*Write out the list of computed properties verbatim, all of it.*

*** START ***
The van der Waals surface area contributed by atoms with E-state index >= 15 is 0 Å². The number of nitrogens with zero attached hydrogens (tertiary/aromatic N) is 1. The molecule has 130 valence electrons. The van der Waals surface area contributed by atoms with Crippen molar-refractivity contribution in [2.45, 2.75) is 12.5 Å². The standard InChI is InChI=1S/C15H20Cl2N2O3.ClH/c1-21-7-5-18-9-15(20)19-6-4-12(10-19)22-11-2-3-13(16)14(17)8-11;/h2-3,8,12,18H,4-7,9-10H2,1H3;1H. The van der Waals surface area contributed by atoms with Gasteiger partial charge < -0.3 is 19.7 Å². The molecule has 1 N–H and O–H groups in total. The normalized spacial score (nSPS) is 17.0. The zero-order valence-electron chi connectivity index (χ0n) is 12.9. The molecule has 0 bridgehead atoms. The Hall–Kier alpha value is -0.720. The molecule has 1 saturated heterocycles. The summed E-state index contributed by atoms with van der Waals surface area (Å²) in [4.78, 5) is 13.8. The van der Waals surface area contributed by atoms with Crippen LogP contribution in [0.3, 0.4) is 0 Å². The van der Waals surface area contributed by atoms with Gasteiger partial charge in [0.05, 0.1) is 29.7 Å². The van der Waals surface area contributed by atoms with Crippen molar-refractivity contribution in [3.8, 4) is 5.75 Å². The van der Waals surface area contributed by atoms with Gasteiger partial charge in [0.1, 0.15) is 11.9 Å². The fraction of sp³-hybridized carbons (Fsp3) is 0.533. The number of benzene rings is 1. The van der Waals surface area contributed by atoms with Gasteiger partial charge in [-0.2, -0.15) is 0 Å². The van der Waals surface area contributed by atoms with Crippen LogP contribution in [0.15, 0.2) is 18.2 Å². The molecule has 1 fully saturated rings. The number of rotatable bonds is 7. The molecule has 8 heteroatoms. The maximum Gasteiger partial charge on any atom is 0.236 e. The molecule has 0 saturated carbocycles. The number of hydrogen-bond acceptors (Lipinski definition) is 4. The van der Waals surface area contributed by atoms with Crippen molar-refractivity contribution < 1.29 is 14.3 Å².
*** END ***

The van der Waals surface area contributed by atoms with E-state index >= 15 is 0 Å². The number of nitrogens with zero attached hydrogens (tertiary/aromatic N) is 1. The molecule has 130 valence electrons. The van der Waals surface area contributed by atoms with Crippen molar-refractivity contribution in [2.45, 2.75) is 12.5 Å². The standard InChI is InChI=1S/C15H20Cl2N2O3.ClH/c1-21-7-5-18-9-15(20)19-6-4-12(10-19)22-11-2-3-13(16)14(17)8-11;/h2-3,8,12,18H,4-7,9-10H2,1H3;1H. The van der Waals surface area contributed by atoms with Gasteiger partial charge < -0.3 is 19.7 Å². The molecule has 1 N–H and O–H groups in total. The normalized spacial score (nSPS) is 17.0. The zero-order valence-electron chi connectivity index (χ0n) is 12.9. The molecule has 0 bridgehead atoms. The Hall–Kier alpha value is -0.720. The molecule has 1 saturated heterocycles. The summed E-state index contributed by atoms with van der Waals surface area (Å²) in [4.78, 5) is 13.8. The van der Waals surface area contributed by atoms with Crippen LogP contribution in [0.3, 0.4) is 0 Å². The van der Waals surface area contributed by atoms with Gasteiger partial charge in [0.05, 0.1) is 29.7 Å². The van der Waals surface area contributed by atoms with Crippen molar-refractivity contribution in [3.8, 4) is 5.75 Å². The van der Waals surface area contributed by atoms with Gasteiger partial charge in [0.1, 0.15) is 11.9 Å². The fraction of sp³-hybridized carbons (Fsp3) is 0.533. The number of benzene rings is 1. The van der Waals surface area contributed by atoms with Gasteiger partial charge in [-0.2, -0.15) is 0 Å². The van der Waals surface area contributed by atoms with Crippen LogP contribution in [0.15, 0.2) is 18.2 Å². The molecule has 1 fully saturated rings. The number of rotatable bonds is 7. The molecule has 8 heteroatoms. The maximum Gasteiger partial charge on any atom is 0.236 e. The molecule has 0 saturated carbocycles. The number of hydrogen-bond acceptors (Lipinski definition) is 4. The van der Waals surface area contributed by atoms with Crippen molar-refractivity contribution < 1.29 is 14.3 Å².